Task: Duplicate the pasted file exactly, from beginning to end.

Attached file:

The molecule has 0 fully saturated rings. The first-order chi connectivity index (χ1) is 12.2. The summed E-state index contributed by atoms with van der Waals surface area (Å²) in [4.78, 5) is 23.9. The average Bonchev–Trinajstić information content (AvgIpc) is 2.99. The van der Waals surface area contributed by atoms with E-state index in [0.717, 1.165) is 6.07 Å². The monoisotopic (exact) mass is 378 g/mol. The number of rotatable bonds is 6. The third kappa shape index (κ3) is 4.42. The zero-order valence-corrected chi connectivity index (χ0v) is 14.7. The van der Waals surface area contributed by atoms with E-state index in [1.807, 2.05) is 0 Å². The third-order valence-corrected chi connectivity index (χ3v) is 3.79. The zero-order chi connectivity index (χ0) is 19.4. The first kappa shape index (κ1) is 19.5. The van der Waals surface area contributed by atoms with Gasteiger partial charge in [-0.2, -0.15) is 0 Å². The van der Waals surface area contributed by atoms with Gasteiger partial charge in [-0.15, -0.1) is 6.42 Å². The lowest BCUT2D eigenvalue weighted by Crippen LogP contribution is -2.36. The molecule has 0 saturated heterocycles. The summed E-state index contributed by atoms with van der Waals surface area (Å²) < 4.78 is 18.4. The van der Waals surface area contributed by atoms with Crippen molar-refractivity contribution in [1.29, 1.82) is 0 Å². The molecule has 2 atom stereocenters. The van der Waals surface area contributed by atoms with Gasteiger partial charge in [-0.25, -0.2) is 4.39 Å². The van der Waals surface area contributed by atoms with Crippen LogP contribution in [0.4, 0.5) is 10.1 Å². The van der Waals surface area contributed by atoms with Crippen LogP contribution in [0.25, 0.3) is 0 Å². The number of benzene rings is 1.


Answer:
The molecule has 0 fully saturated rings. The first-order chi connectivity index (χ1) is 12.2. The summed E-state index contributed by atoms with van der Waals surface area (Å²) in [4.78, 5) is 23.9. The average Bonchev–Trinajstić information content (AvgIpc) is 2.99. The van der Waals surface area contributed by atoms with E-state index in [0.717, 1.165) is 6.07 Å². The monoisotopic (exact) mass is 378 g/mol. The number of rotatable bonds is 6. The third kappa shape index (κ3) is 4.42. The zero-order valence-corrected chi connectivity index (χ0v) is 14.7. The van der Waals surface area contributed by atoms with E-state index in [1.807, 2.05) is 0 Å². The third-order valence-corrected chi connectivity index (χ3v) is 3.79. The zero-order chi connectivity index (χ0) is 19.4. The first kappa shape index (κ1) is 19.5. The van der Waals surface area contributed by atoms with Gasteiger partial charge in [-0.2, -0.15) is 0 Å². The van der Waals surface area contributed by atoms with Gasteiger partial charge in [-0.15, -0.1) is 6.42 Å². The lowest BCUT2D eigenvalue weighted by Crippen LogP contribution is -2.36. The molecule has 0 saturated heterocycles. The summed E-state index contributed by atoms with van der Waals surface area (Å²) < 4.78 is 18.4. The van der Waals surface area contributed by atoms with Crippen molar-refractivity contribution in [1.29, 1.82) is 0 Å². The molecule has 2 atom stereocenters. The van der Waals surface area contributed by atoms with Gasteiger partial charge in [-0.25, -0.2) is 4.39 Å². The van der Waals surface area contributed by atoms with Crippen LogP contribution in [0.4, 0.5) is 10.1 Å². The van der Waals surface area contributed by atoms with Crippen LogP contribution in [0.25, 0.3) is 0 Å². The number of benzene rings is 1.